Joint replacement may be considered when nonsurgical methods no longer relieve pain and/or improve mobility. Hips and knees are the joints replaced most often, but joints in shoulders, elbows, wrists and other areas can be replaced as well. Surgery for hip replacement patients, for example, can help reduce problems walking up and down stairs or make it easier to stand from a seated position.
Some of the most common reasons for hip replacement surgery include hip damage, such as a fracture, and osteoarthritis, a loss of joint cartilage that limits movement. Both can cause pain and inhibit daily activity.
Surgical options are total knee replacement, partial knee replacement, kneecap replacement or revision or complex knee replacement.
The first step is anesthesia to block the pain in one part of the body (regional) or put the whole body to sleep (general). The surgical team will then replace a damaged joint with a new one called a prosthesis. These new joints usually are made of special metals, such as stainless steel or titanium, and durable, wear-resistant plastic. Prostheses will be flexible enough to bend without breaking, strong enough to bear weight and designed to be accepted by the body and resist corrosion, degradation and wear so they can last for 10 to 15 years.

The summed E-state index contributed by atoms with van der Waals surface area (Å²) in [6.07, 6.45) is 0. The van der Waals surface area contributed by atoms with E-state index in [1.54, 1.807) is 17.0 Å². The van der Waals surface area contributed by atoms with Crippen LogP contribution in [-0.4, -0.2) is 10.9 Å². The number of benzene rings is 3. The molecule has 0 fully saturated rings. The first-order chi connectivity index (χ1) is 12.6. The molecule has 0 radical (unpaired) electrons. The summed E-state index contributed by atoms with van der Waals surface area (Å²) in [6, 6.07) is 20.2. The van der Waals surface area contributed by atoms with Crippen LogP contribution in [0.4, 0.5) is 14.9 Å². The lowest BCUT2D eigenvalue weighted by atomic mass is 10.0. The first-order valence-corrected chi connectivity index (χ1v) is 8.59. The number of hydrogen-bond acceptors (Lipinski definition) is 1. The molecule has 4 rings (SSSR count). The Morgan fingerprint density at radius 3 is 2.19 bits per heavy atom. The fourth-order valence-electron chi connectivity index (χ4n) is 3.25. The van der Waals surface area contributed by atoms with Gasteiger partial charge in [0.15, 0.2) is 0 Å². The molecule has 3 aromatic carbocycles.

Joint damage is caused by osteoarthritis, injuries, other diseases, joint wear caused by years of use, bone tumor or blood loss due to insufficient blood supply. Symptoms of joint problems include pain, stiffness and swelling. You may be a candidate for joint replacement if you have the following:
Most joint replacement surgeries are a success and lead to long-term pain relief. While the recovery time varies from patient to patient, most patients who undergo joint replacement surgery performed daily activities more efficiently with less pain, along with improved motion and strength.Similar to most surgeries, undergoing joint replacement surgery comes with risks. And if problems do arise, these problems are usually treatable issues, such as infection, blood clots, or joint loosening.
Physical, psychological and social preparation can greatly help ease your mind when having joint replacement surgery. Here are some tips to help you or a loved one who is a candidate for joint replacement surgery:
Talk to your surgeon. Do not hesitate to ask questions if you do not understand something about the procedure.
Before your surgery, you will need to provide your insurance coverage, medical history and legal arrangements. It may seem repetitive, but this is a necessary precaution to meet quality assurance and medical guidelines. Be sure that you have the following ready:
Getting ready physically before the surgery may reduce the chance of complications or shorten recovery time. This can be in the form of the following: